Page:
I follow a lot of discussions and debates on the internet. People are continuously attacking each other over which theological principle is the right one, whether God exists, the age of the earth, the merits of the theory of evolution etc. Evident in these discussions for the most part is a focus on who is right in the here and now. I am often times guilty of that too.
But then there is the small matter of eternity. However we choose to define eternity, either as an unending succession of moments, or the complete absence of time as we know it, every single one of us will be spending a lot of time there. After our brief existence on this planet comes to an end, we are “there”.
There are not many that options for what eternity may be like.
If you are an atheist, then you believe that you will have no knowledge or sense of what happens in eternity. Your being will dissolve back into the nothingness it came from the moment your brain functions stop. The assembly of carbon and water molecules will rearrange themselves into some other form of energy and you won’t be there to know it. You will simply cease to exist, and therefore, meet eternity blissfully unaware of anything.
For new age spiritualists, it’s slightly more complicated, depending on their view of reincarnation. Some believe that you return to another body and continue to exist in a physical form, and this continues until you have reached a version of spiritual awareness, at which time your personhood dissolves into a oneness with the universe. Your essence, I’ve been lead to believe, will disappear and there will be no “you”, just the bigger universal consciousness. You will spend eternity as part of that bigger consciousness, which the new agers claim is “god”. I don’t quite get what remains of your personhood in such a scenario, but it seems similar to the atheist conclusion. You, the person reading this right now, will cease to exist at some point, even at a spiritual level and be absorbed into something else. You won’t be aware of things as you are right now.
The theistic religions mostly posit the same thing…the person is preserved with a similar consciousness after the physical body passes away. The spirit that is the essence of the person will live, feel and experience eternity in a similar fashion that it experiences life right now. But there is a catch, that experience can be really good, or really bad, depending on where you go. There is either unity with or separation from the Creator.
So why do we focus on each other an the here and now so much, instead of trying to figure out what eternity holds for us? It seems as if we have a couple of questions to answer:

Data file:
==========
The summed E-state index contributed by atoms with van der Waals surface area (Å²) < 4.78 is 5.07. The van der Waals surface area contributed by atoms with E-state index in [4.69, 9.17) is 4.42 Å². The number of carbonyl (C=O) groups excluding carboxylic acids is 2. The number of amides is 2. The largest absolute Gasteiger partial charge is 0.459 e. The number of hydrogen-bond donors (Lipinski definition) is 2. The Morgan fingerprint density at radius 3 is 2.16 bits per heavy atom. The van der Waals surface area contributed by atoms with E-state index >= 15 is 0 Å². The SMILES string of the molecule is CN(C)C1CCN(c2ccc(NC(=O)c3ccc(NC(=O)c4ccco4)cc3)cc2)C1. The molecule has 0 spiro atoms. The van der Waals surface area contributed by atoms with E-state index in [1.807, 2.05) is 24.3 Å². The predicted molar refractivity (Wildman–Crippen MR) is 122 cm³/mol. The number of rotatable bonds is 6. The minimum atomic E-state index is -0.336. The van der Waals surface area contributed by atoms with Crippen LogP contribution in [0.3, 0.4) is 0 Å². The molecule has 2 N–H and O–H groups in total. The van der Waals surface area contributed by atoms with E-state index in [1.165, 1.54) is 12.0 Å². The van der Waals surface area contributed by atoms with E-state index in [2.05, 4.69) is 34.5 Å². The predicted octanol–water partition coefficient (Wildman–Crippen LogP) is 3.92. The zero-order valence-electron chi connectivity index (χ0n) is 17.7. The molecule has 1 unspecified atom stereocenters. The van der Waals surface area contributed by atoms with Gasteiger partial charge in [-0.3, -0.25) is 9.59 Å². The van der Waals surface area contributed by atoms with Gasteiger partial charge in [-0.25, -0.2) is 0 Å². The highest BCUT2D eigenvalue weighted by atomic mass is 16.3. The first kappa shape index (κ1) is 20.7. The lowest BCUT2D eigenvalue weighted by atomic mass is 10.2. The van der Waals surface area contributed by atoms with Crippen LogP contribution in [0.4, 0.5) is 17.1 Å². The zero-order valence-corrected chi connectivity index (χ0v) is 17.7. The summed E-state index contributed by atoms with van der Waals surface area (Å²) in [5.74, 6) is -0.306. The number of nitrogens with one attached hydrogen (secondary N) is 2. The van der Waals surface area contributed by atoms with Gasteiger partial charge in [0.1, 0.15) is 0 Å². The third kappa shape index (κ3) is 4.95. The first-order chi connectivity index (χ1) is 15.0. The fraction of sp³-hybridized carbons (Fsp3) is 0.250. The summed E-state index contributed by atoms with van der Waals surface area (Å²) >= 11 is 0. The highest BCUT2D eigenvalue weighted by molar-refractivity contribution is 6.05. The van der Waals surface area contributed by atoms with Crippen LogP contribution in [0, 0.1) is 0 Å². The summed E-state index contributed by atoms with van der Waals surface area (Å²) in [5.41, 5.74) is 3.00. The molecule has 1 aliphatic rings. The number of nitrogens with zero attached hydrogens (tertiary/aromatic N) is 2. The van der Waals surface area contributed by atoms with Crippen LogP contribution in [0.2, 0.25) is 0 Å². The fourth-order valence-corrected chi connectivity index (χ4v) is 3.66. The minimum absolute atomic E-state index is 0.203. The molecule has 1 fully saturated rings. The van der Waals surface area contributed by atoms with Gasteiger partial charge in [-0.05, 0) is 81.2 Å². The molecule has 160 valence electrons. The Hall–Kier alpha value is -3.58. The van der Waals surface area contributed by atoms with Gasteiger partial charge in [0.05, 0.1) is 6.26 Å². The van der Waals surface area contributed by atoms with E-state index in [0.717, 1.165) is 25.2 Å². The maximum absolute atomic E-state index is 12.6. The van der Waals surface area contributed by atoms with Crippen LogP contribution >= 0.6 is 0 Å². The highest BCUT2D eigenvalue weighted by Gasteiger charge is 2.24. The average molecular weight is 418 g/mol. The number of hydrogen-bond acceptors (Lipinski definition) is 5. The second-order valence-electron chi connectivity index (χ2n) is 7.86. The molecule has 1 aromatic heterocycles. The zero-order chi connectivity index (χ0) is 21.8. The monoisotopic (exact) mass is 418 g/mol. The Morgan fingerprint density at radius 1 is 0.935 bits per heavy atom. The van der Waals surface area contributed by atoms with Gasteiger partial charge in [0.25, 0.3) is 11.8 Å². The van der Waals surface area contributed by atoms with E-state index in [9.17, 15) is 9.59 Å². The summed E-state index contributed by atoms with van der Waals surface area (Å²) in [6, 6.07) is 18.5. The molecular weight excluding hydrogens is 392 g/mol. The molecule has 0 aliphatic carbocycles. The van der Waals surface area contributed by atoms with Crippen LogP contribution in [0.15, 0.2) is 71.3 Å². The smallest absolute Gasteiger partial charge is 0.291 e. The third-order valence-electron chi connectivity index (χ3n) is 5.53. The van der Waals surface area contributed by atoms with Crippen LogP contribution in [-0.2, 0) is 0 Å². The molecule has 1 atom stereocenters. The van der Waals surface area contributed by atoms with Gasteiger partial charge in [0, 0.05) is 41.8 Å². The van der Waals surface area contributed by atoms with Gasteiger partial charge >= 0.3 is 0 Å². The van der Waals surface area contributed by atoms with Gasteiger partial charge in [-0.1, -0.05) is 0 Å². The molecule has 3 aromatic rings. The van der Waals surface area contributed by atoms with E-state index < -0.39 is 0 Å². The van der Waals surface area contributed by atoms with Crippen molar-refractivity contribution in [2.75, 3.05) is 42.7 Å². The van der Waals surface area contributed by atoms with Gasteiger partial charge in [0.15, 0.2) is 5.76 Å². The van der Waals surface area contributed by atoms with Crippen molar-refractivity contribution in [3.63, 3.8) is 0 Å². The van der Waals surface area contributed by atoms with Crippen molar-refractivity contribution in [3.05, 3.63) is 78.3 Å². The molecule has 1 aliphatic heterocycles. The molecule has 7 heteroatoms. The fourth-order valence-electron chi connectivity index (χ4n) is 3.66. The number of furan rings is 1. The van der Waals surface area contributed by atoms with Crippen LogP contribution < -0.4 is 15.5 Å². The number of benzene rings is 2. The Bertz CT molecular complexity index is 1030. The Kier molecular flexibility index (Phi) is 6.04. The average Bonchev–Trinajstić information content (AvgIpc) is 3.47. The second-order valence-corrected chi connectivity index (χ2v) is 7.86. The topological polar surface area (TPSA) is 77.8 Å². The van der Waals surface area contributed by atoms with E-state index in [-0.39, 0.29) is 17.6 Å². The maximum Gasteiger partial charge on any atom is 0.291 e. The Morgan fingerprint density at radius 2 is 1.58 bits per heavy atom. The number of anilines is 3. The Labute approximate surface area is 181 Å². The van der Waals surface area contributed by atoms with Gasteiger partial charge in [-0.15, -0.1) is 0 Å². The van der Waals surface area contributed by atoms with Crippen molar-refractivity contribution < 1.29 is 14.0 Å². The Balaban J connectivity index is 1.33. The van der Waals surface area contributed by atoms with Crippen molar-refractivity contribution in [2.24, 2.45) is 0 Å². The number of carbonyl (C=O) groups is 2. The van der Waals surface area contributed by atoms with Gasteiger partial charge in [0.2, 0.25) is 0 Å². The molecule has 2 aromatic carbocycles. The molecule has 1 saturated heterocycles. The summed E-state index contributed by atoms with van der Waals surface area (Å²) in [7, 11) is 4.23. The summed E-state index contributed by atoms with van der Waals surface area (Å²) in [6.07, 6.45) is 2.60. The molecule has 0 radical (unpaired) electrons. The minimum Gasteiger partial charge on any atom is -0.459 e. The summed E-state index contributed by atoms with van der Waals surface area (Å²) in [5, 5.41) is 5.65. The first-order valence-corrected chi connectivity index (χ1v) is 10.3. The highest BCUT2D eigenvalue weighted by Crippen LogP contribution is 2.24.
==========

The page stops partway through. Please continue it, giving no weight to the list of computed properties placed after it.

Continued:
- Is there some part of me that will continue to exist after death?
- If not, what meaning does life hold for me right now?
- If yes, will I know it or not?
- If I will know nothing, what meaning does life hold for me right now?
- If I will be aware in a similar fashion than right now, what will I experience?
For me, living without the purpose of a conscious eternal existence is rather futile. In the bigger scheme of things then, nothing really matters. My thoughts, actions, relationships and creativeness are all pretty much for nothing. In a few thousand years, heck, in three or four generations time, we may all just be gone and not a single thing we did will matter any more. Even if there is the possibility to become part of some eternal greater spiritual consciousness, it’s still rather abstract and quite meaningless.
The only eternal fate that bestows purpose on the here and now is the possibility to continue to exist as the person we are right now. If not, why bother? Things will be what they will be, a sort of fatalistic que sera sera.
But that is not what it will be. Our feelings, our moral intuition, our faith in something bigger that every human holds to is indicative of a personal purpose outside of future personal annihilation or descent into anonymity. Denying a future eternal personal existence does not do away with it, it’s like pulling the covers over your head to avoid seeing and hearing the oncoming thunderstorm.
What remains is to answer what the eternal future holds for you. And hope you get it right.